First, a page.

by Tom Kerridge

This is a very simple recipe with a piece of lightly spiced monkfish on a bed of aubergine purée served with a sharp, slightly spicy dressing.

Main course

Buyer's guide

Monkfish is available year round. The tail is readily available; cheeks are also sold by some fishmongers. Sold fresh, the tail meat is usually skinned and filleted. In some countries monkfish liver is considered a delicacy.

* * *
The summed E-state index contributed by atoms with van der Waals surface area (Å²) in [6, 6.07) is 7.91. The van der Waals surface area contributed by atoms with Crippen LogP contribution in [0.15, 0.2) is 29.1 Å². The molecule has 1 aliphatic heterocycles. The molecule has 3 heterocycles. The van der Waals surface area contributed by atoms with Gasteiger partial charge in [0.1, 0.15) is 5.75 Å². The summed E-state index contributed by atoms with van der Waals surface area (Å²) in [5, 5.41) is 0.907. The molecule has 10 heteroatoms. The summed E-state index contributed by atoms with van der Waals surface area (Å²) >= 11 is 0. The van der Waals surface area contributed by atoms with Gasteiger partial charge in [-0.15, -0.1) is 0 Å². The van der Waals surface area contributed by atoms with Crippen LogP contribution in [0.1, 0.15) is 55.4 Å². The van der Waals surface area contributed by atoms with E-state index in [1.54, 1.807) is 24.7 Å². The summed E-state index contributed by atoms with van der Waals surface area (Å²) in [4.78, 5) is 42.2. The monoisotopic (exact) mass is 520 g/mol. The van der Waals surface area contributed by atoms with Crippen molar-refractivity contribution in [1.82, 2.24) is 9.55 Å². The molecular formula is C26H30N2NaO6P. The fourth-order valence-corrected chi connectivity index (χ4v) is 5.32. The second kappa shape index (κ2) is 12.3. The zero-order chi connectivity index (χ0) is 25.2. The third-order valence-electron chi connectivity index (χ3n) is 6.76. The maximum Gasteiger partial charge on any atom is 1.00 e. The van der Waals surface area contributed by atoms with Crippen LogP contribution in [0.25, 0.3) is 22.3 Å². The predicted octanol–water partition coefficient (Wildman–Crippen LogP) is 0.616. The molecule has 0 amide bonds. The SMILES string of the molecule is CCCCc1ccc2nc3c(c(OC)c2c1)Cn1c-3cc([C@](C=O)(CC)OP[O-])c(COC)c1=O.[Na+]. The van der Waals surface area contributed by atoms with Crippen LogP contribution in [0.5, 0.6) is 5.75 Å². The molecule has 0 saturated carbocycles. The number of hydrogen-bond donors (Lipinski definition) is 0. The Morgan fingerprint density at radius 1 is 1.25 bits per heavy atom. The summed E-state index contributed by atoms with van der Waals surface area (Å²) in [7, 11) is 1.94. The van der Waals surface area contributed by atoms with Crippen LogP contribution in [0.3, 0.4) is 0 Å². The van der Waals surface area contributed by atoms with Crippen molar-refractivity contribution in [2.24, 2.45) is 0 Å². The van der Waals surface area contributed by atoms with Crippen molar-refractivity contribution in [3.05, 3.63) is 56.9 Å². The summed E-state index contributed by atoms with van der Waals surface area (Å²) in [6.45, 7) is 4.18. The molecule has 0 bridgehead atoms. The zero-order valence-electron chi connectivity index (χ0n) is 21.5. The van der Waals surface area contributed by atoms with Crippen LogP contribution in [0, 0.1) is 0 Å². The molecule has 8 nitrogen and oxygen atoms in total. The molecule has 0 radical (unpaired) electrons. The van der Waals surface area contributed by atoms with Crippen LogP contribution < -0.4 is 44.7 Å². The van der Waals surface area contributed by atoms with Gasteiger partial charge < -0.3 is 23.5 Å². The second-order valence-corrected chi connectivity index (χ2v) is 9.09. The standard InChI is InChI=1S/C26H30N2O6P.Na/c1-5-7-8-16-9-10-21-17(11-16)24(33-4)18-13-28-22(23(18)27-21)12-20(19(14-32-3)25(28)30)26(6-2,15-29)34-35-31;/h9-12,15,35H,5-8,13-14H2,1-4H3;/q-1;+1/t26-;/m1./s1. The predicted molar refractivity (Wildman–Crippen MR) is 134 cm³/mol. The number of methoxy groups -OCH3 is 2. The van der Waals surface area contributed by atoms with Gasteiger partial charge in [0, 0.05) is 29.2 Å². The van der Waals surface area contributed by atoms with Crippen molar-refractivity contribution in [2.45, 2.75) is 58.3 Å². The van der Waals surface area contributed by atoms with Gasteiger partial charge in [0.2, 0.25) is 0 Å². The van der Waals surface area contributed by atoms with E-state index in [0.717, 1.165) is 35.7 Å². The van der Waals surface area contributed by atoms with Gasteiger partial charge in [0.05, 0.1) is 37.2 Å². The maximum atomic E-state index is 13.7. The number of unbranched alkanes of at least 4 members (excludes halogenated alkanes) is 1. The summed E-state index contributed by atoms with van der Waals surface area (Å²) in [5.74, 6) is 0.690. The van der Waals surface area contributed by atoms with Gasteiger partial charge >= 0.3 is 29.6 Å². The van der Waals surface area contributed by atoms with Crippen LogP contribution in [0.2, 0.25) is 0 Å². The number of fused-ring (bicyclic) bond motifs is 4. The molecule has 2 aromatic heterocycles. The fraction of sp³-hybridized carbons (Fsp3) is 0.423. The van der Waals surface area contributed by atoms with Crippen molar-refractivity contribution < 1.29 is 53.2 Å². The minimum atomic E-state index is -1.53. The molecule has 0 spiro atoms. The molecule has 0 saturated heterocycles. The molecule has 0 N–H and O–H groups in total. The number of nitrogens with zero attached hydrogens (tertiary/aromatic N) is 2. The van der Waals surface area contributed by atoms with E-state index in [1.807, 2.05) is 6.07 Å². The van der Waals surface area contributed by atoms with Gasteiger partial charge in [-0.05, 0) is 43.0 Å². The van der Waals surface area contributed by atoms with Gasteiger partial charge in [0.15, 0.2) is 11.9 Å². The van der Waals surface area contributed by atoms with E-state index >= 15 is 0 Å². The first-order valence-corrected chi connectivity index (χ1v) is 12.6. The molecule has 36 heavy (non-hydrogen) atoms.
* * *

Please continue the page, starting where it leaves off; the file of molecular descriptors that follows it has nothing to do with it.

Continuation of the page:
Monkfish is usually sold with the head removed; the remaining body is called the ‘tail’. The tail is sold in steaks; meat is also harvested from the head – monkfish cheeks are considered a delicacy. The loose dark skin of this fish is easy to strip away, revealing a pink, glassy membrane that needs to be pulled away – if left on it will shrink around the meat during cooking, making it tough. Monkfish flesh is firm and perfect for stir-frying, barbecuing and pan-frying as well as for use in ceviche. Robust flavours, such as chilli, soy, sesame, Parma ham, chorizo and smoked paprika, all complement monkfish.